"We've been successful at what every county in the country wants: attracting the best and the brightest, diversification, small- and medium-sized companies," said Donald Date of the county's economic development committee. "We believe quarries are incompatible with that."

Since he came to the county 17 years ago and the committee was formed in 1977, he said, "the whole tone of development has changed. You begin to set a tone for some pretty major investment." The 80 jobs the quarries will offer don't cut it compared with the 700 people Federal Standard will employ.

Moreover, the metropolitan commuters who have increasingly occupied new subdivisions and quaint old Victorian homes as the county's population has grown from 114,782 in 1980 to 135,960 this year aren't interested in providing the raw resources for growth in Montgomery and Prince George's counties.

In opposing the quarries, residents have been joined by the Episcopal Diocese of Maryland, which has a retreat near here, and by former U.S. senator Birch Bayh of Indiana, whose family regularly patronizes a Buckeystown bed-and-breakfast.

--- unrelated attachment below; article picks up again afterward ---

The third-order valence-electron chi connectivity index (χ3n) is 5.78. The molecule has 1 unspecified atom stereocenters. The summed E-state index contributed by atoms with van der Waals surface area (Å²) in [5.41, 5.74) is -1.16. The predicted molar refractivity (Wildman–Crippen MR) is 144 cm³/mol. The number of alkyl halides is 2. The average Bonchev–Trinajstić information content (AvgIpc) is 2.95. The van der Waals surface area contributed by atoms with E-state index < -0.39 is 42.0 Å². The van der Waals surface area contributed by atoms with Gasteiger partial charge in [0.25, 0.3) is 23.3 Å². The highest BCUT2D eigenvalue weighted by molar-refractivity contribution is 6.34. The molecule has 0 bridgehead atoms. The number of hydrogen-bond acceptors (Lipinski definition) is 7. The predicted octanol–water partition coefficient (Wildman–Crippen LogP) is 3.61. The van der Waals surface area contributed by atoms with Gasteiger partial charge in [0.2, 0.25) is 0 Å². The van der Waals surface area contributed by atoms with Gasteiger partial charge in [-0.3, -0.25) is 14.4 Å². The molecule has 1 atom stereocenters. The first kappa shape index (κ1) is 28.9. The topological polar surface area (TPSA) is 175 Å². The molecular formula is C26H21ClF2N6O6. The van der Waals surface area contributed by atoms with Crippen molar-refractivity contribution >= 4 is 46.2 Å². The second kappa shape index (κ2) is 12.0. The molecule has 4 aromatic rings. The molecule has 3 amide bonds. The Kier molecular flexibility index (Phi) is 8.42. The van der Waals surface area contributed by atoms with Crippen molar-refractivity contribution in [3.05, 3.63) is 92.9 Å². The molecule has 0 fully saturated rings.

That Marietta, which operates 175 quarries in 12 states, promises to run a "state-of-the-art" quarry here does not impress the distrustful members of the antiquarry coalition, which has mounted a campaign of letter-writing, newspaper ads, T-shirts, balloons, posters and petitions.

Their yellow posters are plastered throughout the countryside, and the group's logo has been incorporated into the ads of the Francis Scott Key Mall in Frederick, where merchants have joined the opposition. Antiquarry forces have even picketed Martin Marietta Aggregates' parent corporation in Bethesda.

"When we decided to pursue the Frederick site, we knew we would be dealing with a very intelligent, sophisticated group of people," said Stephen P. Zelnak Jr., president of Martin Marietta Aggregates, which has countered by hiring a public relations firm, buying ads in the local newspaper and even staffing an office in downtown Frederick complete with a model of its proposed quarry.